Results

Associations of driver mutations, aneuploidy, and survival

For the purpose of this analysis, we integrated mutational, aneuploidy, and clinical data from 8686 tumor samples from 32 solid tumor types represented in The Cancer Genome Atlas (TCGA)11,14 (Table 1, Supplementary Data 1). First, we analyzed the correlation between the number of mutations15 in cancer driver genes (which is used as a proxy for the number of actual driver mutations) and aneuploidy levels in each tumor type. In agreement with the previous observations for the overall mutational load10,11, the correlations were positive for most tumor types, but significantly negative for gastrointestinal and endometrial tumors in which we also noticed a higher load of driver mutations (Fig. 1a). We next investigated the association between the number of driver mutations and overall survival rates. We found that, although in most tumor types, a large number of driver mutations is predictably associated with poor outcome, most of the gastrointestinal and endometrial tumors show an inverse relationship (Fig. 1a, b). This trend is recapitulated with aggregated data from these two classes for tumor types although the different survival rates in different tumor types are likely to be a confounding factor in this analysis (Fig. 1c). However, the overall mutational burden is positively correlated with survival rates mostly in hypermutated tumors (including those with a negative association between driver mutations and survival, such as lung carcinomas; Supplementary Fig. 1), consistent with previous findings16. Similar associations are observed when using PolyPhen17 and SIFT18 scores to predict functional alterations in driver mutations (Supplementary Fig. 2). Furthermore, these associations are reproduced when controlling for the total mutation burden and when considering whole chromosome aneuploidy or separately analyzing arm gains and losses. Together, these observations further support the unique associations characteristic of gastrointestinal and endometrial tumors (Supplementary Figs. 3, 4). We also examined the associations between focal Somatic Copy Number Alteration (SCNA) levels and driver mutations for the 13 tumor types with available focal SCNA data12 and found that these do not necessarily fully conform with the pattern observed for whole chromosome aneuploidy or arm gains and losses (Supplementary Fig. 4). A more complete analysis of focal SCNA remains to be performed. The unexpected, complex relationship between the load of driver mutations, arm-level aneuploidy and patient survival partitions tumors into two classes: one in which different types of genetic alterations are positively correlated and appear to jointly account for poor survival, and a second one where these events are observed in distinct tumors, such that aneuploidy seems to be uniquely associated with poor prognosis (Fig. 1d, Supplementary Fig. 5).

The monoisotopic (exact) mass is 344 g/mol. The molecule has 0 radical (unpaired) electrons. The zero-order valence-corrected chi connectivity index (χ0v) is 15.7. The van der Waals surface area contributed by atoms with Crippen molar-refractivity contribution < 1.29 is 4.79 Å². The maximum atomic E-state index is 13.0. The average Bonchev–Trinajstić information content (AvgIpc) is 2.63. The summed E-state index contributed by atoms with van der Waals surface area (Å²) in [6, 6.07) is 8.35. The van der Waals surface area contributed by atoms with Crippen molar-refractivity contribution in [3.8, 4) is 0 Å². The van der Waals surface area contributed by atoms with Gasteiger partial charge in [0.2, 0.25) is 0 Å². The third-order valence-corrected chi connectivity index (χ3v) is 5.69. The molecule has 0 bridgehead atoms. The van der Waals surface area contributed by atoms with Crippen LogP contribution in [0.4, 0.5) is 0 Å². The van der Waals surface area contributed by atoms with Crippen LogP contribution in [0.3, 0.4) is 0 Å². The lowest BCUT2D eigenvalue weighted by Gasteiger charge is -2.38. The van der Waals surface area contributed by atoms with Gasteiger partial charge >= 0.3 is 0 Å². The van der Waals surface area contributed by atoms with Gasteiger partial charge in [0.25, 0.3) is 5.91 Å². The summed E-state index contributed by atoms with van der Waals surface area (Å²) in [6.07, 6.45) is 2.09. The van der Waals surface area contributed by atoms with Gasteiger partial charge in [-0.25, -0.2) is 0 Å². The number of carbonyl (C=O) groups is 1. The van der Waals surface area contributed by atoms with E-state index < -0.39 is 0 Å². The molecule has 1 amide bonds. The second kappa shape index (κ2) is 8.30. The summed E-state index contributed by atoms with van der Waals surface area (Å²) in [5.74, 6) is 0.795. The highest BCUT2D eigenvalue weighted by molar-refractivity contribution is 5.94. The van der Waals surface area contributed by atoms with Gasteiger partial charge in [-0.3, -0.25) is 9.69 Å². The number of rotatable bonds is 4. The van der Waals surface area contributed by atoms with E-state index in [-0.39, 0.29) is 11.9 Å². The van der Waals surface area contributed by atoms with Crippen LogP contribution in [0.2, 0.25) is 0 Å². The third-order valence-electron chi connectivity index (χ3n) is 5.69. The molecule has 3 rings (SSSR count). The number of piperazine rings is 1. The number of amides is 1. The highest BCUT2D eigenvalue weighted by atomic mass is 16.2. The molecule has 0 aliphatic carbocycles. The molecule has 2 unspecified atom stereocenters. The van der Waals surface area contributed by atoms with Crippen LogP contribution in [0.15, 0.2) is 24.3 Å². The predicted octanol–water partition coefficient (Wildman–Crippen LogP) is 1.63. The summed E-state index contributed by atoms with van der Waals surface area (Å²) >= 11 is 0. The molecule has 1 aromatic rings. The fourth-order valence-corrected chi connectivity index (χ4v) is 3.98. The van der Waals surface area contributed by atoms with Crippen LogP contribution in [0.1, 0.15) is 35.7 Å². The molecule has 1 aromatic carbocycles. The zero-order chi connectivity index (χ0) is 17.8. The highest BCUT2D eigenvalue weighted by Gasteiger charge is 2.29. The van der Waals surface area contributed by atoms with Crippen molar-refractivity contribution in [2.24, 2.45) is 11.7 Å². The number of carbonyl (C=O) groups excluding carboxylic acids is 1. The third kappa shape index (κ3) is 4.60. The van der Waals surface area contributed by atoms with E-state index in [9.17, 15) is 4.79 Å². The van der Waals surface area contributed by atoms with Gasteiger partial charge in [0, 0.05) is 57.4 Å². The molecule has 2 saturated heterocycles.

Table 1 TCGA pan-cancer datasets.
Fig. 1: Pan-cancer association between the number of driver mutations, levels of aneuploidy and overall survival.
figure1

a Top panel: Boxplots showing the distribution of the number of driver mutations per sample in each tumor type. Center lines indicate medians, box edges represent the interquartile range, whiskers extend to the most extreme data points not considered outliers, and the outliers are plotted individually. Bottom panel: the corresponding correlation coefficients between the number of driver mutations and aneuploidy scores, and the hazard ratio values (log10 transformed) resulting from Kaplan–Meier overall survival curves for samples with high vs. low number of driver mutations (separated by the median). Positive log10-hazard ratio values indicate that high load of driver mutations is associated with worse survival, and negative log10-hazard ratio values indicate that high load of drivers is associated with improved survival. Statistical significance (log-rank and Spearman rank-correlation P-value < 0.05) is indicated with asterisk. b The hazard ratio values resulting from Kaplan–Meier overall survival prediction curves for samples with high vs. low number of driver mutations for different thresholds (y-axis), for different tumor types (x-axis). The circle sizes represent the significance level measured as log-rank P-value. c Kaplan–Meier curves predicting overall survival for gastrointestinal and endometrial tumors (bottom panels) and for all other tumors (top panels), for tumors with high vs. low number of cancer driver mutations separated with two thresholds. The log-rank P-values are indicated. d tumor clustering based on the associations between aneuploidy and driver mutations (columns) for each tumor type (rows). Source data are provided as a Source Data file.